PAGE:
The National Register of Historic Vessels (NRHV)

There are currently over 1,300 vessels on the National Register of Historic Vessels (NRHV). The database includes details of designer, builder, dimensions, construction, propulsion, service history, current location and ownership, as well as images of many of the vessels.

 The Register provides an overview of the UK's extant historic vessels and can be used to identify and prioritise significant vessels that should be conserved, provide guidance to decision-makers on the allocation of funding, and give an early warning of ships 'at risk'.  The database can also be a useful research tool, although confidential information about ownership is always kept secure.

Over 57% of historic vessels recorded on the NRHV are either privately owned or commercially operated. Museums and charitable trusts account for 14% of the total.

For frequently asked questions about the National Register of Historic Vessels, please click here.

The National Historic Fleet (NHF)

The National Register of Historic Vessels (NRHV) contains a sub-group of vessels - The National Historic Fleet. which are distinguished by:

  • being of pre-eminent national or regional significance
  • spanning the spectrum of UK maritime history
  • illustrating changes in construction and technology
  • meriting a higher priority for long term conservation.

There are around 200 vessels in the National Historic Fleet and these may include vessels from the National Small Boat Register (run by the National Maritime Museum Cornwall) which are a minimum of 50 years and which fit the above criteria.  The composition of the National Historic Fleet is reviewed on a regular basis.

The Overseas Watch List (OWL)

The Overseas Watch List (OWL) consists of:

- Vessels of UK significance abroad

significant vessels which were built and operated in this country, and then sold abroad.  Being outside the UK they do not qualify for registration, but holding information on these and similar vessels is important as we are often consulted on them.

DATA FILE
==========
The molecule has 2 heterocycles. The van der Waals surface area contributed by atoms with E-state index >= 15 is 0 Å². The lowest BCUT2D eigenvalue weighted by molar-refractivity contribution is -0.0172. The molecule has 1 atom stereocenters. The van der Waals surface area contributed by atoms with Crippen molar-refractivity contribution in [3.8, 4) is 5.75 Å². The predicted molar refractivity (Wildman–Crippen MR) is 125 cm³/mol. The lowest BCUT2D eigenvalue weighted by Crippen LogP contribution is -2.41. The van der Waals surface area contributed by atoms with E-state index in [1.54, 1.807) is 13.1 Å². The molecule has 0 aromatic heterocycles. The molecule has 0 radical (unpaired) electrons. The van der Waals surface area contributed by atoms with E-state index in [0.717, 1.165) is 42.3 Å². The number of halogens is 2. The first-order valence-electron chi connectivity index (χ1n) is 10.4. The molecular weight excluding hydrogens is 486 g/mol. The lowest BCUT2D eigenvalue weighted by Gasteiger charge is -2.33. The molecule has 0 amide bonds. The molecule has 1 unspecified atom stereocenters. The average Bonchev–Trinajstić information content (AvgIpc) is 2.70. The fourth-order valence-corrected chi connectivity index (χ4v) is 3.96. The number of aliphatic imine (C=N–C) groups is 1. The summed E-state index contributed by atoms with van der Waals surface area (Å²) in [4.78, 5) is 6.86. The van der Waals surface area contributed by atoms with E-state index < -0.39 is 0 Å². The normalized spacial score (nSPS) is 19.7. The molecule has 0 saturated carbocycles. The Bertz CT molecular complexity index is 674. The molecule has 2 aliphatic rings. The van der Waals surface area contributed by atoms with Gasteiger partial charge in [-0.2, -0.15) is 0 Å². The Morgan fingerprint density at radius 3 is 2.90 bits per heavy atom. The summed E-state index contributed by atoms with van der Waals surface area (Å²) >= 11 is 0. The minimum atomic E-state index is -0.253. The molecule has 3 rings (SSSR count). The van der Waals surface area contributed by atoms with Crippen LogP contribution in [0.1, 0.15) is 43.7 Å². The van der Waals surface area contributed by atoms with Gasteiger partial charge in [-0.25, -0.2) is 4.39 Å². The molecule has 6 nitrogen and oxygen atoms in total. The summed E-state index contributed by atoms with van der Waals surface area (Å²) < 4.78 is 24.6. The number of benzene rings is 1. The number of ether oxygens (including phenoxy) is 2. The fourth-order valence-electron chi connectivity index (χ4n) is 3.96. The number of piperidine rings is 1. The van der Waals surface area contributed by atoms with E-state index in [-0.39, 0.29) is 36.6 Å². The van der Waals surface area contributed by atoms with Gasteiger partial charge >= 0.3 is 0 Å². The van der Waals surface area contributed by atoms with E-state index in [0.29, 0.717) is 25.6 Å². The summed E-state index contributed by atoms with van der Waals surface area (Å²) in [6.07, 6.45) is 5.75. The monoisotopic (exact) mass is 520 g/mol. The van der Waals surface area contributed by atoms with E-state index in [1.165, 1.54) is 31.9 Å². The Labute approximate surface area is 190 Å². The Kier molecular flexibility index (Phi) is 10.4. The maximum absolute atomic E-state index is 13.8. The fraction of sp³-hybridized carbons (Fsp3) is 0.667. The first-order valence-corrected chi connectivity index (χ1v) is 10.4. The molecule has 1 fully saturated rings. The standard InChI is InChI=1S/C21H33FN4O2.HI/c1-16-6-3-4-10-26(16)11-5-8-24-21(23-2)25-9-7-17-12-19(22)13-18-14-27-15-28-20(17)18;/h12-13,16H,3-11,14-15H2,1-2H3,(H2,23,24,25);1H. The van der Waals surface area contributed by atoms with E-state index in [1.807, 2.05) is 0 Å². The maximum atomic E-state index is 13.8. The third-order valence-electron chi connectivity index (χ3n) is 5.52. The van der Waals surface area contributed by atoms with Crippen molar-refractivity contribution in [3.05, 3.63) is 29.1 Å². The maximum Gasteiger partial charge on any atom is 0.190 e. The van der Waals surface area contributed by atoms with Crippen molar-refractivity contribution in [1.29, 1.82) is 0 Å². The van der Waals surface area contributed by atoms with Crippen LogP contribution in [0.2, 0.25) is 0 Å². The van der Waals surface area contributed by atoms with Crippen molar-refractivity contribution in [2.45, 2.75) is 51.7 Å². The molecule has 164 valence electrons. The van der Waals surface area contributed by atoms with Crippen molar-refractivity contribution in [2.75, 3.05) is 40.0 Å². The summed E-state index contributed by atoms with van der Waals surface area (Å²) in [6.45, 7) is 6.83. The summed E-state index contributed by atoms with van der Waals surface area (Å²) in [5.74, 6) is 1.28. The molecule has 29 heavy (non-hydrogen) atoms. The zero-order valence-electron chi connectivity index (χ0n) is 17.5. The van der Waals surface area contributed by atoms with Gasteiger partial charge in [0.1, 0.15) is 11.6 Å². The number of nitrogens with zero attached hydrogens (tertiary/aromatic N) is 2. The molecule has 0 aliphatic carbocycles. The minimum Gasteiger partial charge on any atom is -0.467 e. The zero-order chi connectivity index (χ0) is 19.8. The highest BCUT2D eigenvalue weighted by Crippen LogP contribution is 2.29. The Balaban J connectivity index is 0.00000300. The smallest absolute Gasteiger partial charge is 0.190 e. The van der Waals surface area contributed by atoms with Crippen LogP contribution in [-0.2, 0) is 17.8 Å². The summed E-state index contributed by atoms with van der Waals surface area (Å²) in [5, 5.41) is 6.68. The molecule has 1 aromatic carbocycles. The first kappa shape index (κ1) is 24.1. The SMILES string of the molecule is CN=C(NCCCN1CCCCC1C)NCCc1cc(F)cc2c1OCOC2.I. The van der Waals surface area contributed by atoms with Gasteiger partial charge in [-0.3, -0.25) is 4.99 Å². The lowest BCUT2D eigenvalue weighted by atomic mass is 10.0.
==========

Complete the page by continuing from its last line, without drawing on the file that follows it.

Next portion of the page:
- Vessels previously registered on the NRHV

OWL also includes vessels previously registered on the NRHV which have now migrated abroad or have left the UK for a period of more than three consecutive months.  Owners should let us know of any relocation of this kind so we can amend the status accordingly.

(Vessels on the OWL which have previously been registered on the NRHV  vessels on OWL are entitled to fly our House Flags and Defaced Ensigns.  Please see our Sales page.)

The National Archive of Historic Vessels (NAHV)

The National Archive of Historic Vessels (NAHV) contains details of over 500 vessels previously on the NRHV which have now been broken up or lost, sunk, or whose owners have been out of contact for a considerable period.  The NAHV also contains details of some vessels which do not fit the NRHV criteria (in particular the age criterion) but which nevertheless have the potential of joining the NRHV at a later date because of exceptional historical significance.

The UK Replica List 

The UK Replica List has been set up by National Historic Ships UK to provide an overview of all replica vessels which have been built in the UK or abroad to a UK design. This List is entirely independent of the National Register of Historic Vessels (NRHV) but is intended to identify replica craft for the purposes of research, public interest, filming or charters and to promote the traditional skills involved in building and sailing these vessels. A detailed explanation of the types of replica vessels can be found here and, for more information, see Chapter 8 of Conserving Historic Vessels

The National Small Boats Register (NSBR)

If you are looking for a vessel which is 33ft and under in length - perhaps a small yacht, local boat or a dinghy - it will only be listed on the National Register of Historic Vessels if it is part of the National Historic Fleet.  However, the National Maritime Museum Cornwall maintains the National Small Boat Register (NSBR). This database already contains the details of nearly 700 small craft, but is continuing to develop and grow and actively seeks suggestions for new vessels to be added. 

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